Aboriginal land council’s backflip on McPhillamys gold mine has traditional owners demanding answers: ABC

ABC Central West 
/ By Micaela Hambrett

Original story here on ABC

Yanhadarrambal says OLALC is failing its legislated remit in the instance of the gold project.

A group of traditional owners in NSW’s central west say they are “at a loss” as to why a land council reversed its stance on a gold mine proposal from “opposed” to “neutral”.

The Wiradyuri Traditional Owners Central West Aboriginal Corporation (WTOCWAC) said the Orange Local Aboriginal Land Council (OLALC) had initially met with them to discuss the Regis McPhillamys gold mine and the site’s cultural significance.

“Our corporation actually provided information to Orange LALC to support their case against the proposal,” said Yanhadarrambal, the corporation’s public officer.

“So we’re at a bit of a loss actually.

“We have reached out to Orange LALC to explain their change of position but we’re yet to hear back from them.”

Key points:

  • The role of land councils in Aboriginal cultural heritage protection is being questioned after a position was reversed
  • An Aboriginal corporation says it was blindsided by the decision and the LALC lacks legal and cultural credibility
  • Heritage consultation processes can favour land councils over elders due to practical constraints
A stone artefact

An artefact found in the vicinity of the approved McPhillamys gold mine pit at Kings Plains. 

‘Spirit sick’

The corporation represents the traditional owners of the Bathurst region which includes Kings Plains, near Blayney in central west NSW.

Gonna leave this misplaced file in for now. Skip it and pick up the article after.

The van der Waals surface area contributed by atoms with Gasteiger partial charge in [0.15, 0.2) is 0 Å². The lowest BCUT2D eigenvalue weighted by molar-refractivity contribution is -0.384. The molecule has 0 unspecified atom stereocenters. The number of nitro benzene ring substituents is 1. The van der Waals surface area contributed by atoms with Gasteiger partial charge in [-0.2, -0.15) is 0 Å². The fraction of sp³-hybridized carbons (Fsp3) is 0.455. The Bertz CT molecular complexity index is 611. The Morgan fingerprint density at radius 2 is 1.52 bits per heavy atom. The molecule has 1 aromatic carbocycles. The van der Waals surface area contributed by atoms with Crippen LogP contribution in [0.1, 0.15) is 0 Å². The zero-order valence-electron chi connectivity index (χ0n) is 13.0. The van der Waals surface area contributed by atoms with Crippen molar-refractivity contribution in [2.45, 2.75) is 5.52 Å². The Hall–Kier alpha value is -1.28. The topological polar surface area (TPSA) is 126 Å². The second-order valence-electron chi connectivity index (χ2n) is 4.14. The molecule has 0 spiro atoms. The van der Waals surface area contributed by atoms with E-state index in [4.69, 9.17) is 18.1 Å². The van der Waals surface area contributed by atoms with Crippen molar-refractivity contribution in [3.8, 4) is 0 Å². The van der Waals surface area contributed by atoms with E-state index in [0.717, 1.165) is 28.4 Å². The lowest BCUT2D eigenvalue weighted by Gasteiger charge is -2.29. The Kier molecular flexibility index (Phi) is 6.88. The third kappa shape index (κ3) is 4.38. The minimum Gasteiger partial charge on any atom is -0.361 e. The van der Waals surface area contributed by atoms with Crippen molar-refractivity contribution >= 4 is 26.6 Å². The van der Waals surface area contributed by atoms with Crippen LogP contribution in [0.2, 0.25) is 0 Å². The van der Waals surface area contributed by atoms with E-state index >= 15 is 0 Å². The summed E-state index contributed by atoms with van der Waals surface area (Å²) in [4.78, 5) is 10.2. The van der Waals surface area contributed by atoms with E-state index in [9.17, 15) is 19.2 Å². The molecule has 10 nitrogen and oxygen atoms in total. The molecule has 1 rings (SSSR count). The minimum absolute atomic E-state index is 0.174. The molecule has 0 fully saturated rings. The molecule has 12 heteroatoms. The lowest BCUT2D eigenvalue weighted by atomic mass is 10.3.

In March, the NSW Independent Planning Commission gave Regis Resources approval to mine the area for gold.

Bathurst traditional owner Dinawan Dyirribang said the company’s mining activities would destroy the area that forms the basis of his people’s creation story.

“This is something that would affect us, not just physically, but also spiritually,” he said.

“It would make us what we call ‘spirit sick’ and that is because it’s damage to the mother which is Mother Earth.”

A winding river.

The Belubula River originates at the mine site. Its springs and tributaries a significant for Wiradyuri people. 

Backflip ‘astounding’

Documents dated October 2019 and September 2020 show that OLALC was firmly against the Regis McPhillamys gold mine project going ahead during the consultation process.

It changed its position to neutral in January in its final submission to the Independent Planning Commission.

“The inconsistencies from going against the proposal to neutral and appearing to support the proposal are quite astounding,” Yanhadarrambal said.

The corporation has said it would like to see an independent, Aboriginal-owned archaeological firm review the mine site’s cultural significance, saying the backflip lacks objectivity.

“It certainly seems like someone is controlling the narrative here. It doesn’t pass the pub test,” Yanhadarrambal said.